African Union mediators at peace talks in Nigeria had given both the government and the rebels until 1700 GMT deadline to heed their demands.

"How come that the government troops withdraw from Darfur region so long as they are responsible for maintenance of peace and stability in the region?" Ismail asked on Saturday.

"The government military operations against the rebels will stop only if the rebels pull out of the areas they occupied after 8 April (when a first ceasefire was agreed) and refrain from launching attacks on civilians and public property," the minister said.

The AU, which is negotiating peace talks to end a conflict that has displaced 1.6 million people and killed tens of thousands, said it would report any further ceasefire violations to the UN Security Council for action.

Minimal results

Earlier, the AU commander in Darfur, Nigerian Festus Okonkwo, said his efforts to mediate between government troops and rebels had yielded minimal results and the region was now a "time-bomb that could explode at any moment".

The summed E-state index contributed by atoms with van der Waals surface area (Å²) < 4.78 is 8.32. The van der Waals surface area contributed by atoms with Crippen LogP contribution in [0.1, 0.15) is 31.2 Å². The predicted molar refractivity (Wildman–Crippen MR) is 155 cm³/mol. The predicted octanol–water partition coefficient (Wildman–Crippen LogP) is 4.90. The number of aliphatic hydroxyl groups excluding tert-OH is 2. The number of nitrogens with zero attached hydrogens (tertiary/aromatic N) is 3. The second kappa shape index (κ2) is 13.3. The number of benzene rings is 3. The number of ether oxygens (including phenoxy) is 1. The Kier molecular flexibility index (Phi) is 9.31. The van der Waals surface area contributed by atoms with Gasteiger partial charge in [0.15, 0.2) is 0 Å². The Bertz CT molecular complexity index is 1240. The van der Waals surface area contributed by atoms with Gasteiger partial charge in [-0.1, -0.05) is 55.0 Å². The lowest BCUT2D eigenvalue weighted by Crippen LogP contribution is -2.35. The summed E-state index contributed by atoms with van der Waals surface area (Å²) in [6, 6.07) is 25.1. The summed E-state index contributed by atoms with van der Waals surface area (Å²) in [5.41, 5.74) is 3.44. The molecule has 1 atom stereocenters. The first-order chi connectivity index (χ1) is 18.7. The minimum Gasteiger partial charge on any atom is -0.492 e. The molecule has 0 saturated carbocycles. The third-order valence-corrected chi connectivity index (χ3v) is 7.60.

Okonkwo, head of an AU team of 834 ceasefire monitors in Darfur, said: "The quantity of arms and ammunition brought into Darfur to meet [the needs of] the present build-up of troops in the region is (so) astronomical that the issue is no longer whether there will be fighting or not, but when fighting will start."

UN says Darfur is in the throes
of a severe humanitarian crisis

A Sudanese brigade, which normally numbers 600-700 troops, advanced towards Labado in southern Darfur on Thursday, backed by about 200 militiamen, he said.

"From a military point of view, this indicates an offensive, which, if launched, would be prejudicial to the peace process."

Okonwo's assessment was delivered to AU-sponsored peace talks in Abuja that were suspended on Monday by the rebels, who accused the government of launching an offensive.

Surge in violence

UN Secretary-General Kofi Annan said that if Okonwo's assessment was true, "it is a major violation of the ceasefire".

US State Department spokesman Richard Boucher said: "We have been very, very concerned about the violence recently, the violence from both sides."

After years of tribal skirmishes over scarce resources in arid Darfur, the rebels took up arms last year.

They accuse Khartoum of neglect and of using so-called Janjawid militias to loot and burn non-Arab villages. Khartoum denies arming the Janjawid and calls them outlaws.
 
The UN says Darfur, an area the size of France, is suffering from one of the world's worst humanitarian crises with 2.3 million people in need of aid.